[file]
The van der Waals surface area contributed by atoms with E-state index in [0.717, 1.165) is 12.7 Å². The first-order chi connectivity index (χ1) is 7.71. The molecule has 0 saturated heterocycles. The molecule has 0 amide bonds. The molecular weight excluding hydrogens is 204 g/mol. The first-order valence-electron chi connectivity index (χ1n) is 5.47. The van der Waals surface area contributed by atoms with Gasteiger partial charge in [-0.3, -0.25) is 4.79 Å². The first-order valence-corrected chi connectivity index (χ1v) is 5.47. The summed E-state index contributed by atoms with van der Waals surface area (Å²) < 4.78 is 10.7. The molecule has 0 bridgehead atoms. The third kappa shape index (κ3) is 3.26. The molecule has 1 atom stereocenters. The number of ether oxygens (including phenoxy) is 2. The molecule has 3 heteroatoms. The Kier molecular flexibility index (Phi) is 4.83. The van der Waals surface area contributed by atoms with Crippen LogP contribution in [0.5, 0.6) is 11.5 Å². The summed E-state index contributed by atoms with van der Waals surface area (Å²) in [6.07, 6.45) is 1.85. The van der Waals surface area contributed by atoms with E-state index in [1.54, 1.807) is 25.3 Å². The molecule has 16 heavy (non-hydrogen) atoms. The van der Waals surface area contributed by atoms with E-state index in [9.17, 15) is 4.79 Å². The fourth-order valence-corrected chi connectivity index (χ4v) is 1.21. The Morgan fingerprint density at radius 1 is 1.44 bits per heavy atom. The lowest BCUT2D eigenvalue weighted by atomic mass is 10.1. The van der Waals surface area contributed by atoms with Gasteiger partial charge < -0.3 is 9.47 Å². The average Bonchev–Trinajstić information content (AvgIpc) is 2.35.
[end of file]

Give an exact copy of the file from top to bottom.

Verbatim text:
The van der Waals surface area contributed by atoms with E-state index in [0.717, 1.165) is 12.7 Å². The first-order chi connectivity index (χ1) is 7.71. The molecule has 0 saturated heterocycles. The molecule has 0 amide bonds. The molecular weight excluding hydrogens is 204 g/mol. The first-order valence-electron chi connectivity index (χ1n) is 5.47. The van der Waals surface area contributed by atoms with Gasteiger partial charge in [-0.3, -0.25) is 4.79 Å². The first-order valence-corrected chi connectivity index (χ1v) is 5.47. The summed E-state index contributed by atoms with van der Waals surface area (Å²) < 4.78 is 10.7. The molecule has 0 bridgehead atoms. The third kappa shape index (κ3) is 3.26. The molecule has 1 atom stereocenters. The number of ether oxygens (including phenoxy) is 2. The molecule has 3 heteroatoms. The Kier molecular flexibility index (Phi) is 4.83. The van der Waals surface area contributed by atoms with Crippen LogP contribution in [0.5, 0.6) is 11.5 Å². The summed E-state index contributed by atoms with van der Waals surface area (Å²) in [6.07, 6.45) is 1.85. The van der Waals surface area contributed by atoms with E-state index in [1.54, 1.807) is 25.3 Å². The molecule has 16 heavy (non-hydrogen) atoms. The van der Waals surface area contributed by atoms with E-state index in [9.17, 15) is 4.79 Å². The fourth-order valence-corrected chi connectivity index (χ4v) is 1.21. The Morgan fingerprint density at radius 1 is 1.44 bits per heavy atom. The lowest BCUT2D eigenvalue weighted by atomic mass is 10.1. The van der Waals surface area contributed by atoms with Gasteiger partial charge < -0.3 is 9.47 Å². The average Bonchev–Trinajstić information content (AvgIpc) is 2.35.